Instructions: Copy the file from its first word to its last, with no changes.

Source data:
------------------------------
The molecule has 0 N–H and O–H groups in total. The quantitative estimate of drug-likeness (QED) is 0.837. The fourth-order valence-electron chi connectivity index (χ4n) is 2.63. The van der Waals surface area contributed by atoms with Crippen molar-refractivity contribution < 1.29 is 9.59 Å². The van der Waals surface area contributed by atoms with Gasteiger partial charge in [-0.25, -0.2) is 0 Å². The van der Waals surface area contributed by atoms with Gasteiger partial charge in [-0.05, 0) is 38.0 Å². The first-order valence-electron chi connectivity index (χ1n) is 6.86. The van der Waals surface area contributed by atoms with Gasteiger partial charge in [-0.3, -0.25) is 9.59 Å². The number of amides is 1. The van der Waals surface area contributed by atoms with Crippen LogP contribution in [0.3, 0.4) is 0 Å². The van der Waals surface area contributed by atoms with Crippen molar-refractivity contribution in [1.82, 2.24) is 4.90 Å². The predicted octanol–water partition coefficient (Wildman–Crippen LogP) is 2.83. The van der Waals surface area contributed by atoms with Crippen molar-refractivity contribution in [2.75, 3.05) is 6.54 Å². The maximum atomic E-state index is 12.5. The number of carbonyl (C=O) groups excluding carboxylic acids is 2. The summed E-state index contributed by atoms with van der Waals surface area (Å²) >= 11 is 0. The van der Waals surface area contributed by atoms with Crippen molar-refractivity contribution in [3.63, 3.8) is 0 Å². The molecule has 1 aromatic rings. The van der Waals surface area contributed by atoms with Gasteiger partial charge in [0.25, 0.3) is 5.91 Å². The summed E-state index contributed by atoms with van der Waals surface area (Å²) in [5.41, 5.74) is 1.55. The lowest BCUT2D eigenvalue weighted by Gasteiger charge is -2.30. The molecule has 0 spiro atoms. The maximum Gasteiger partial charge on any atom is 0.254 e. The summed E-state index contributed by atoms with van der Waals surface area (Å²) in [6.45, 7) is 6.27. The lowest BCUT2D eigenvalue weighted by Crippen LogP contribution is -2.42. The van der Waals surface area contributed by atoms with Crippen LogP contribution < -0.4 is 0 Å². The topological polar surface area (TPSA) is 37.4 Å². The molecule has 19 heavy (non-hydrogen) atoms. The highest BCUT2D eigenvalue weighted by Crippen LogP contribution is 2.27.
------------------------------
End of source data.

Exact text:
The molecule has 0 N–H and O–H groups in total. The quantitative estimate of drug-likeness (QED) is 0.837. The fourth-order valence-electron chi connectivity index (χ4n) is 2.63. The van der Waals surface area contributed by atoms with Crippen molar-refractivity contribution < 1.29 is 9.59 Å². The van der Waals surface area contributed by atoms with Gasteiger partial charge in [-0.25, -0.2) is 0 Å². The van der Waals surface area contributed by atoms with Gasteiger partial charge in [-0.05, 0) is 38.0 Å². The first-order valence-electron chi connectivity index (χ1n) is 6.86. The van der Waals surface area contributed by atoms with Gasteiger partial charge in [-0.3, -0.25) is 9.59 Å². The number of amides is 1. The van der Waals surface area contributed by atoms with Crippen LogP contribution in [0.3, 0.4) is 0 Å². The van der Waals surface area contributed by atoms with Crippen molar-refractivity contribution in [1.82, 2.24) is 4.90 Å². The predicted octanol–water partition coefficient (Wildman–Crippen LogP) is 2.83. The van der Waals surface area contributed by atoms with Crippen molar-refractivity contribution in [2.75, 3.05) is 6.54 Å². The maximum atomic E-state index is 12.5. The number of carbonyl (C=O) groups excluding carboxylic acids is 2. The summed E-state index contributed by atoms with van der Waals surface area (Å²) >= 11 is 0. The van der Waals surface area contributed by atoms with Crippen molar-refractivity contribution in [3.63, 3.8) is 0 Å². The molecule has 1 aromatic rings. The van der Waals surface area contributed by atoms with Gasteiger partial charge in [0.25, 0.3) is 5.91 Å². The summed E-state index contributed by atoms with van der Waals surface area (Å²) in [5.41, 5.74) is 1.55. The lowest BCUT2D eigenvalue weighted by Gasteiger charge is -2.30. The molecule has 0 spiro atoms. The maximum Gasteiger partial charge on any atom is 0.254 e. The summed E-state index contributed by atoms with van der Waals surface area (Å²) in [6.45, 7) is 6.27. The lowest BCUT2D eigenvalue weighted by Crippen LogP contribution is -2.42. The van der Waals surface area contributed by atoms with Crippen LogP contribution < -0.4 is 0 Å². The topological polar surface area (TPSA) is 37.4 Å². The molecule has 19 heavy (non-hydrogen) atoms. The highest BCUT2D eigenvalue weighted by Crippen LogP contribution is 2.27.